Cyber Insurance

Table of Contents

 

Chapter 1:  Identifying Cyber Risk for Insurance

1

     Debit & Credit Card Security Measures Cover Losses

2

     Interest in Cyber Insurance Grows

3

     Who is Vulnerable to Cyber Events?

4

     Freezing New Credit to Prevent Fraud Losses

4

     SIRF is Currently Uninsurable

6

     News From the Insurance Information Institute

7

     Cyber Crime Can Equate into Cyber Terrorism

10

     Insurance & Definitions Regarding “Act of War”

11

     Insuring Clouds for Data Storage

12

     The Hope of a More Secure System

13

     Banks Must Act to Prevent Losses

14

     Even Chip-and-PIN Cards Facing Fraud & Loss

14

     Insurance Industry’s Cyber Reports

15

Chapter 2:  Growth of Cyber Risk

16

     The question is: how did we get to this point?

16

     Chart 1969-1988

17

     Chart 1994-2003

18

     Chart 2003-2007

19

     Chart 2008-2010

20

     Chart 2010-2011

21

     Chart 2012-2013

22

     Chart 2013-2014

23

     Chart 2015

24

     The Future of Cyber Security Risks & Coverages

26

       Botnet

27

     Determining Who Needs Coverage

28

     Cyber Forensics

28

     Hacktivists

29

     Insurance Considers Current Risks

29

     Even Insurers Experience Risk

30

     We are a Connected World

31

     Effective Risk Management Includes Insurance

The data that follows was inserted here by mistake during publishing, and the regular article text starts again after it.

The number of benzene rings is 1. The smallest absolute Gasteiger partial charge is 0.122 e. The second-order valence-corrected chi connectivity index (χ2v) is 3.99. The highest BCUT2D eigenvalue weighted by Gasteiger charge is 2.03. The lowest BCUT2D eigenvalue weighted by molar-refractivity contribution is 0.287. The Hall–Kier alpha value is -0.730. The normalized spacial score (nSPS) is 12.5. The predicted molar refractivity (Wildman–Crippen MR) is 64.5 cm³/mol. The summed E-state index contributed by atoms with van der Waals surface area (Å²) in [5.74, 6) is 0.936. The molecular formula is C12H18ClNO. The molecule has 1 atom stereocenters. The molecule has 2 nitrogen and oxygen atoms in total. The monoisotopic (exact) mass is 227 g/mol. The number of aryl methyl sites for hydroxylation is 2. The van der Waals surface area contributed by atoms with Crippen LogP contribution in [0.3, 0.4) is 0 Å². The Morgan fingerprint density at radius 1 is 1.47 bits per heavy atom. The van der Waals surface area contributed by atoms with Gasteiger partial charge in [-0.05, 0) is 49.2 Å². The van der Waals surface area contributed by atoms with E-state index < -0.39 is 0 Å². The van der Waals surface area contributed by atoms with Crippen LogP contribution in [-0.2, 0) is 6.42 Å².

31

     Risk Management is Ongoing

32

       Shadow IT

34

     Industry Best Practices

36

     Insurers May Require Vetting of Third-Party Vendors

36

     Insurers Want Analytical Data, so Keep Track

37

     Working with Insurers

38

     Insurance Market Exists in Cyber Coverage

38

     Overlapping Coverage Issues

39

     War & Terrorism Policy Exclusion

40

Chapter 3:  Cyber Insurance Policy Provisions

43

     Defining Cyber War & Terrorism, Separate from Non-Cyber Events

43

     Types of Liability Policies

44

       Manifestation Theory

45

       Triple Trigger Theory

45

       Available third party coverages

46

     The Policy

47

     Cyber Security Liability Coverage Form

48

        I. INSURING AGREEMENTS

48

        II. COVERED CAUSES OF LOSS

50

       III. DEFINITIONS

51

       IV. EXCLUSIONS

57

       V. YOU AND YOUR ORGANIZATION

59

       VI. TERRITORY

59

       VII. POLICY TERMS AND CONDITIONS

59

Chapter 4:  Cyber Risk Management

67

     Terrorism Risk Insurance Program Reauthorization Act

67

     Personal Privacy

68

     Recommendations for Placing Cyber Insurance

68

     The Challenge of Risk Management

71

     Cloud Vendors, Data Storage, & Cyber Policies

73

     The Legal Side of Cyber Breaches

76

     Commercial Policies vs. Cyber Liability Policies

78

     NAIC Principles for Effective Cybersecurity: Insurance Regulatory Guidance

80

     Data Security & Breach Notification Act of 2015

83

     Cyber Security Bill of Rights

84

     Cybersecurity Bill of Rights for Insurance Consumers

85

Chapter 5:  Emerging Future of Cyber Risks

87

     The Future Challenges Insurers

88

     Security Intelligence

89

     Altered Data

92

     The Changing Face of Crime Means New Insuring Requirements

92

     Brick Attacks

94

     Biometric Security

94

     Genetic Testing

94

     Smart Meters

95

     Distance Crime Changes Insurance Picture

95

     Project 2020

95

     Cyber Crime Insurance Risk

98

     Risk-Based & Control-Based Insurance Models

98

     Types of Cyber Criminal Threats

99

     When Cyber Crime Evolves into Potentially Insured Physical Threats

99

     Creation of Intelligent Computers

100

     Multiple Identities

100

     The Insurer’s Role

101

       CIO’s consider the following

102

 

United Insurance Educators, Inc.

8213 - 352nd Street East

Eatonville, WA.  98328